As someone who lives consciously that means I have to consider the world around me and the ramifications of my actions.  While there are many non-negotiable in my book, I also realize that I have a lot to learn and I can always be better.  I also believe that we are all a work in progress; it takes time to change.

Now to share how I really feel:

  1. When you shop for anything consider those that have done the work to bring the product to you.  Are they treated fairly? Buying fair-trade makes sense; We should all do our best to shop at stores that pay their staff living wages.  I do realize this isn’t always easy or economical, yet shouldn’t human beings be safe both physically and emotionally.  Possible offenders of not treating the workers fairly include Walmart, world-wide sweatshops, the chocolate industry-to name a few.  Know as much as you can about the products you purchase; know that child slave labor is still alive today.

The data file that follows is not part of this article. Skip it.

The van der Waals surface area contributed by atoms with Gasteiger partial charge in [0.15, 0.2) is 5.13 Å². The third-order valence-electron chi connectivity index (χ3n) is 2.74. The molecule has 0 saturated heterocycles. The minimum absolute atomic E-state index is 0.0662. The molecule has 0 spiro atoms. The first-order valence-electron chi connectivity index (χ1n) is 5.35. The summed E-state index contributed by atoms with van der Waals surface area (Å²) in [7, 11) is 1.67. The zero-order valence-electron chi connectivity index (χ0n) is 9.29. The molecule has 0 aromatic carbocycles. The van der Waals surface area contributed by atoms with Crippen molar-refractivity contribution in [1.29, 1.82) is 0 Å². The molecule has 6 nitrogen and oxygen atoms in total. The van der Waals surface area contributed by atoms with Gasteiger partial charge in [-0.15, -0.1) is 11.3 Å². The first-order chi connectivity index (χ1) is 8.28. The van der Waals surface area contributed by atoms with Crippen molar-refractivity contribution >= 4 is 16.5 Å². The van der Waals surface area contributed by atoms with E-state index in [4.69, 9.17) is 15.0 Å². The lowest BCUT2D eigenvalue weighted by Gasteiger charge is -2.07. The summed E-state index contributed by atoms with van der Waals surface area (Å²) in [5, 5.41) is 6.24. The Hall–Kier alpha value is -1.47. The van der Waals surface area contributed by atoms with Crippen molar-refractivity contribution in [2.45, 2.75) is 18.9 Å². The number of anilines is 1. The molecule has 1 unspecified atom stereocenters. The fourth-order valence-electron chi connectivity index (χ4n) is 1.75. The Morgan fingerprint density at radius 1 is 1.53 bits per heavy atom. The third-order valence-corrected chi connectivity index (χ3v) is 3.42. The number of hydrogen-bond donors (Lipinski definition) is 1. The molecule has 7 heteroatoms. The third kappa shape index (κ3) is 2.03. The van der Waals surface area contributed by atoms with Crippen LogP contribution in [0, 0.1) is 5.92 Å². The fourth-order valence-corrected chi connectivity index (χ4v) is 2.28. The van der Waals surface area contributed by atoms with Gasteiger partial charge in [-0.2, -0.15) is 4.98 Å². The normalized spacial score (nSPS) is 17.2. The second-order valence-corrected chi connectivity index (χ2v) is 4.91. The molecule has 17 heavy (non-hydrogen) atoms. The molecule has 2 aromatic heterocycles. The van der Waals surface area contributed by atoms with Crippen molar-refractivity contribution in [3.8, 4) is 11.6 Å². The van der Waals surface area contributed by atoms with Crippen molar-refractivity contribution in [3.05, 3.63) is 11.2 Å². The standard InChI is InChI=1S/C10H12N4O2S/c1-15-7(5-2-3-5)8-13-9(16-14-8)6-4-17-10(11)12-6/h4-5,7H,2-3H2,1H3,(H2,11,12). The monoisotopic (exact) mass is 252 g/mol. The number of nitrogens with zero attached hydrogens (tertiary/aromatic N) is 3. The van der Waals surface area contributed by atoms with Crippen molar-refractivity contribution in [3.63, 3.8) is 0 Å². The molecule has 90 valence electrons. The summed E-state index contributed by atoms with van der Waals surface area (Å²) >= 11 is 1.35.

2. We aren’t doing our best to create an accessible world.  We can have the best programs, but if our communities are not made in a way that is as accessible as can be that it doesn’t matter what we service or product we are offering.  And as consumers, it is important for us  to make it not-optional that all of us are responsible for making our environments work for as many as possible.  One challenging example is clothing stores:  Wheelchairs need to be able to me freely through the store.  Another example is to provide ASL interpreters when requested for community events; community events should be opened to all.  We need to create better mechanisms to be more inclusive to meet the needs of as many people as possible.